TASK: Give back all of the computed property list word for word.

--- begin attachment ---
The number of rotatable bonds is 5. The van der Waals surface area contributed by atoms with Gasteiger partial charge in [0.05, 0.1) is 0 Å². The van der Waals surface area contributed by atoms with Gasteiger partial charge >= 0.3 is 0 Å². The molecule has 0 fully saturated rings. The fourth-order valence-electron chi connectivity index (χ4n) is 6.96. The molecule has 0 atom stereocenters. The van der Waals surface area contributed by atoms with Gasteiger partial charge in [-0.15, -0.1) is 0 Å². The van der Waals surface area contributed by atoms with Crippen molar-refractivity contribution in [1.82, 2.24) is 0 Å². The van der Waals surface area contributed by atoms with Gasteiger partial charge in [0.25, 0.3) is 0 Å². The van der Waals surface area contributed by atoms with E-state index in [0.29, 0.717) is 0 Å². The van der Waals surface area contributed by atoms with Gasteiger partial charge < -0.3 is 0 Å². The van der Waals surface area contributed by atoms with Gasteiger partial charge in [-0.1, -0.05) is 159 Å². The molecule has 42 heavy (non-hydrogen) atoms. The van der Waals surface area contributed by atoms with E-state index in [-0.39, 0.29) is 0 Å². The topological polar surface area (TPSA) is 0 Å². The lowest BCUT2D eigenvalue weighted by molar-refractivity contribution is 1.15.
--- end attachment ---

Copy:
The number of rotatable bonds is 5. The van der Waals surface area contributed by atoms with Gasteiger partial charge in [0.05, 0.1) is 0 Å². The van der Waals surface area contributed by atoms with Gasteiger partial charge >= 0.3 is 0 Å². The molecule has 0 fully saturated rings. The fourth-order valence-electron chi connectivity index (χ4n) is 6.96. The molecule has 0 atom stereocenters. The van der Waals surface area contributed by atoms with Gasteiger partial charge in [-0.15, -0.1) is 0 Å². The van der Waals surface area contributed by atoms with Crippen molar-refractivity contribution in [1.82, 2.24) is 0 Å². The van der Waals surface area contributed by atoms with Gasteiger partial charge in [0.25, 0.3) is 0 Å². The van der Waals surface area contributed by atoms with E-state index in [0.29, 0.717) is 0 Å². The van der Waals surface area contributed by atoms with Gasteiger partial charge < -0.3 is 0 Å². The van der Waals surface area contributed by atoms with Gasteiger partial charge in [-0.1, -0.05) is 159 Å². The molecule has 42 heavy (non-hydrogen) atoms. The van der Waals surface area contributed by atoms with E-state index in [-0.39, 0.29) is 0 Å². The topological polar surface area (TPSA) is 0 Å². The lowest BCUT2D eigenvalue weighted by molar-refractivity contribution is 1.15.